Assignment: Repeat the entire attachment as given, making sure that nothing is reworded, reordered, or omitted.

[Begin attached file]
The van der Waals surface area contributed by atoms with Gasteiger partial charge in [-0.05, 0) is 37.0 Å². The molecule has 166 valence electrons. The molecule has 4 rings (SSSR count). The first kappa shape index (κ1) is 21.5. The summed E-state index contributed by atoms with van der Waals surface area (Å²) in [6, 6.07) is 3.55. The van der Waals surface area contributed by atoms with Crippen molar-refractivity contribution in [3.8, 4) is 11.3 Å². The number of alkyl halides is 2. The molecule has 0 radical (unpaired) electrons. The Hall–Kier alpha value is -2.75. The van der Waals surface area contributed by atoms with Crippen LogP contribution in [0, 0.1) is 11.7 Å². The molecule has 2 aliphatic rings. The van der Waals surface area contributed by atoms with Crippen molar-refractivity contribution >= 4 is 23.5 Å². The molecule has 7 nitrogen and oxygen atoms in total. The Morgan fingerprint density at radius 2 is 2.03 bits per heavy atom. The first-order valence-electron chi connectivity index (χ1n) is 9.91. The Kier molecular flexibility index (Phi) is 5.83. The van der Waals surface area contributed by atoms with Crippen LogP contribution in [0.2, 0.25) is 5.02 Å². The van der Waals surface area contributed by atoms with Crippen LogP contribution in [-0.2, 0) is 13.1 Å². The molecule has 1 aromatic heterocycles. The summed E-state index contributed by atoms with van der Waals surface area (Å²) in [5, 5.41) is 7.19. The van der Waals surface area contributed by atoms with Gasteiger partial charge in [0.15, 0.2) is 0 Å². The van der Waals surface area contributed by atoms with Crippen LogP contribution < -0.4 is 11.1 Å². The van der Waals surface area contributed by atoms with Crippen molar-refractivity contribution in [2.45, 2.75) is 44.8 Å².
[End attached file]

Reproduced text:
The van der Waals surface area contributed by atoms with Gasteiger partial charge in [-0.05, 0) is 37.0 Å². The molecule has 166 valence electrons. The molecule has 4 rings (SSSR count). The first kappa shape index (κ1) is 21.5. The summed E-state index contributed by atoms with van der Waals surface area (Å²) in [6, 6.07) is 3.55. The van der Waals surface area contributed by atoms with Crippen molar-refractivity contribution in [3.8, 4) is 11.3 Å². The number of alkyl halides is 2. The molecule has 0 radical (unpaired) electrons. The Hall–Kier alpha value is -2.75. The van der Waals surface area contributed by atoms with Crippen LogP contribution in [0, 0.1) is 11.7 Å². The molecule has 2 aliphatic rings. The van der Waals surface area contributed by atoms with Crippen molar-refractivity contribution >= 4 is 23.5 Å². The molecule has 7 nitrogen and oxygen atoms in total. The Morgan fingerprint density at radius 2 is 2.03 bits per heavy atom. The first-order valence-electron chi connectivity index (χ1n) is 9.91. The Kier molecular flexibility index (Phi) is 5.83. The van der Waals surface area contributed by atoms with Crippen LogP contribution in [0.2, 0.25) is 5.02 Å². The van der Waals surface area contributed by atoms with Crippen LogP contribution in [-0.2, 0) is 13.1 Å². The molecule has 1 aromatic heterocycles. The summed E-state index contributed by atoms with van der Waals surface area (Å²) in [5, 5.41) is 7.19. The van der Waals surface area contributed by atoms with Gasteiger partial charge in [0.15, 0.2) is 0 Å². The van der Waals surface area contributed by atoms with Crippen LogP contribution < -0.4 is 11.1 Å². The van der Waals surface area contributed by atoms with Crippen molar-refractivity contribution in [2.45, 2.75) is 44.8 Å².